Home » Nothing more to lose. An Interview with Najwan Darwish

Nothing more to lose. An Interview with Najwan Darwish

by Najwan Darwish

Conducted by Francesca Bellino, journalist and writer.

Najwan Darwish was born in Jerusalem in 1978. Since the publication of his first collection of poetry in 2000, his works have been translated into twenty languages. Nothing More to Lose (2022) is his latest collection of poems translated into English and Italian.

One of the ambitions of the Palestinian poet Najwan Darwish is to “shatter the boundaries between identities, grasp their common elements, and combine them” with the lightness and openness of those who have freed themselves from the brand of belonging and embraced the whole world. In his second collection, published in English as Nothing More to Lose, translated into Italian as Più nulla da perdere and edited by Simone Sibilio and with a preface by Franca Mancinelli, the poet immediately declares his renunciation of borders and his incorporation into himself a wide geography. Najwan Darwish, born in Jerusalem in 1978, not only feels Arab, but also Kurdish, Egyptian, Iraqi, Jewish. In the prose poem that opens the collection, Identity Card, we meet the poet free from the burden of identity, who chooses to make visible traces of the past through the present and welcomes the reader with a title that evokes the poem of the same name by Mahmud Darwish (1941-2008), considered the greatest Palestinian poet, whose surname Najwan bears even though he is not related to Mahmud.

Considered one of the most original poetic voices of his generation on an international level, Najwan Darwish, among the contributors the 2022 edition of Portraits of Poetry in Rome, uses different forms, registers and tones. Nothing More to Lose, a collection released in 2015 in the United States, is divided into seven sections and includes texts written between 1998 and 2013 in both verse and prose. His poetry embodies the right balance between tradition and modernity, mixes historical and religious references, both biblical and Koranic, contains the scream of humanity oppressed and trampled by power and is crossed by a lucid and unsettling irony.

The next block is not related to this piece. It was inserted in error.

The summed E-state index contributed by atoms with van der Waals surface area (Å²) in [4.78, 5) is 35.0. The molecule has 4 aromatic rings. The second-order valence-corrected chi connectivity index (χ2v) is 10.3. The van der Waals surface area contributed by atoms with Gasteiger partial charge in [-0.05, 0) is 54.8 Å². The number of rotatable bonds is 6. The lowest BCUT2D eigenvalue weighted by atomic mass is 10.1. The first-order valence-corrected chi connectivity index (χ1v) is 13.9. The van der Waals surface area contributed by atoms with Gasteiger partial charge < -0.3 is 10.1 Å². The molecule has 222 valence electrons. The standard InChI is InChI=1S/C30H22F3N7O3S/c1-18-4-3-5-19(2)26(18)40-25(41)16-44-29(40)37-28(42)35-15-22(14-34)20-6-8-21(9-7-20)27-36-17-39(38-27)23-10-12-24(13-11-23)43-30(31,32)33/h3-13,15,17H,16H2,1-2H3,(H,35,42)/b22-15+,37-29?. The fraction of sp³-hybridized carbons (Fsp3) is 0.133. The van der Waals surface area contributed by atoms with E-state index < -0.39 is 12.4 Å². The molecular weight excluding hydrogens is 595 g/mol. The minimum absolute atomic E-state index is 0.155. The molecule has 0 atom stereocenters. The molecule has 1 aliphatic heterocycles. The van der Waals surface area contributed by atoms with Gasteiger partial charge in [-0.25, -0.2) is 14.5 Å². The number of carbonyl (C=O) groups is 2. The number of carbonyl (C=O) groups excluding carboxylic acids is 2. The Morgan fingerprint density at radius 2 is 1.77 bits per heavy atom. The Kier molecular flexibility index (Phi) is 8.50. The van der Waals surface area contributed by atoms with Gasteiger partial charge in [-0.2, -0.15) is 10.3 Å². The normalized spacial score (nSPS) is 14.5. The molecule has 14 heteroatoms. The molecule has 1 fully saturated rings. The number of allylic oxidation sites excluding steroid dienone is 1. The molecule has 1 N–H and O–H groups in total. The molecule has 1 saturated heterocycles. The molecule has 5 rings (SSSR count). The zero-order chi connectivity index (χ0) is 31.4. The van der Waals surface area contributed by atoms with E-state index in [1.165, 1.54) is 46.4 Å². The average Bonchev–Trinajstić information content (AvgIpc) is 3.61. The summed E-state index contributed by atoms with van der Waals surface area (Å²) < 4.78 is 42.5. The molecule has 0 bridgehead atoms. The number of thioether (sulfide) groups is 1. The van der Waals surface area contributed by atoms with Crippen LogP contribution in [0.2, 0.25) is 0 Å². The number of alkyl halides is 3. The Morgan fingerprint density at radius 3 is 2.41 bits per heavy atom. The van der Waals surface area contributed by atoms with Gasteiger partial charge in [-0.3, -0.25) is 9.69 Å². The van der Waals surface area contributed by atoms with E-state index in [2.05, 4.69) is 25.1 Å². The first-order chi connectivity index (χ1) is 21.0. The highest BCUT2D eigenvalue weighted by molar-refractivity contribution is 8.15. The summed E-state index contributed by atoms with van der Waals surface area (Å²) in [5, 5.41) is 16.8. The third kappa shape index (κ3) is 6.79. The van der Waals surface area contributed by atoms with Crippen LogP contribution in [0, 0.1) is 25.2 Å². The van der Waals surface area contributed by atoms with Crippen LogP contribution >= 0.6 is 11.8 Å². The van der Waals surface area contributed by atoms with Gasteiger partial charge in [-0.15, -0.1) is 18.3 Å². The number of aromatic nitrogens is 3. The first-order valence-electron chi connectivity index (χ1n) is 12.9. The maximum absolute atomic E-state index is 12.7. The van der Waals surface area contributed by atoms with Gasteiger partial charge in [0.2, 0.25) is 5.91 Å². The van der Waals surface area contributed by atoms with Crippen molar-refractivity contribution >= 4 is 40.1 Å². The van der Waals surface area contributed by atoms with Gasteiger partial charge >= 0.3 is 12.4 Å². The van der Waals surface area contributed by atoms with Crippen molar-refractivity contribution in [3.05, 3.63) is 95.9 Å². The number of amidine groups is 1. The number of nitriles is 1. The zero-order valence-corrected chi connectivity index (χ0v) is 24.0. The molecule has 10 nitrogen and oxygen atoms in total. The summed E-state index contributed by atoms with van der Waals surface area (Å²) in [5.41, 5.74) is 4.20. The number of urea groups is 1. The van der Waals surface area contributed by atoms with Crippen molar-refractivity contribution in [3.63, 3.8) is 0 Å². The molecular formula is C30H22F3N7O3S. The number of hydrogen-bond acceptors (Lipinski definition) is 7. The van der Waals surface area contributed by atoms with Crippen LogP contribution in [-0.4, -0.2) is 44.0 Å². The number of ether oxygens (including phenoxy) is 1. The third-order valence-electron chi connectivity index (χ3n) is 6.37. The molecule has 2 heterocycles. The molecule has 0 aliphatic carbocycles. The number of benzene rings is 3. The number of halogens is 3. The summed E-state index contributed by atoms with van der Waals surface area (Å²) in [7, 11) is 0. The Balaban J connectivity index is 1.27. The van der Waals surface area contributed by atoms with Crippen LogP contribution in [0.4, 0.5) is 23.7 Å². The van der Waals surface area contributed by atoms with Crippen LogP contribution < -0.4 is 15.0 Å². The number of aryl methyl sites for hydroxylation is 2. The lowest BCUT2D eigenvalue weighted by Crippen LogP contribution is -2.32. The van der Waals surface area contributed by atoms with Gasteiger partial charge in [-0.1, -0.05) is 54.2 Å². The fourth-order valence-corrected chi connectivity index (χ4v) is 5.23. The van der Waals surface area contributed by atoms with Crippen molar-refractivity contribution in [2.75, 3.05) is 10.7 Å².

Najwan, what does identity represent for you?

Identities are constructed representations. I could say that I am against the idea of ​​identity. One of the problems with identities is that they sometimes turn into cages for their owners or prisons to put others in. One of my ambitions is to cancel the boundaries between identities and cross them. I think that every poet has the task of making it clear that the human experience is unique.

How much has the surname you carry influenced your choices?

It didn’t have a big impact. When I was young I thought I would become much more important than Mahmoud Darwish! Perhaps, if I had realized his importance, I would have chosen a pseudonym. But it didn’t happen that way! While sharing with him the surname and the country of origin, we are part of two different poetic families. Poets are like trees and they grow on their own roots, and we have different roots. We have a different poetic sensibility and we have written very different things. Mahmoud Darwish is not one of my favorite poets and I haven’t read all of his books. I’ve made decisions in life that are the opposite of his. We have a different relationship with power and a different vision of the poet’s role. I don’t like the idea of ​​the national and nationalist poet who stands as champion of national identity. I always look suspiciously at the power of the moment and I often find myself opposing power and, as far as poetry is concerned, I also oppose poetic authorities. I don’t even call myself a poet. I am ashamed. To call oneself a poet is presumptuous. Poets who think they are big stars make me laugh, I joke about it.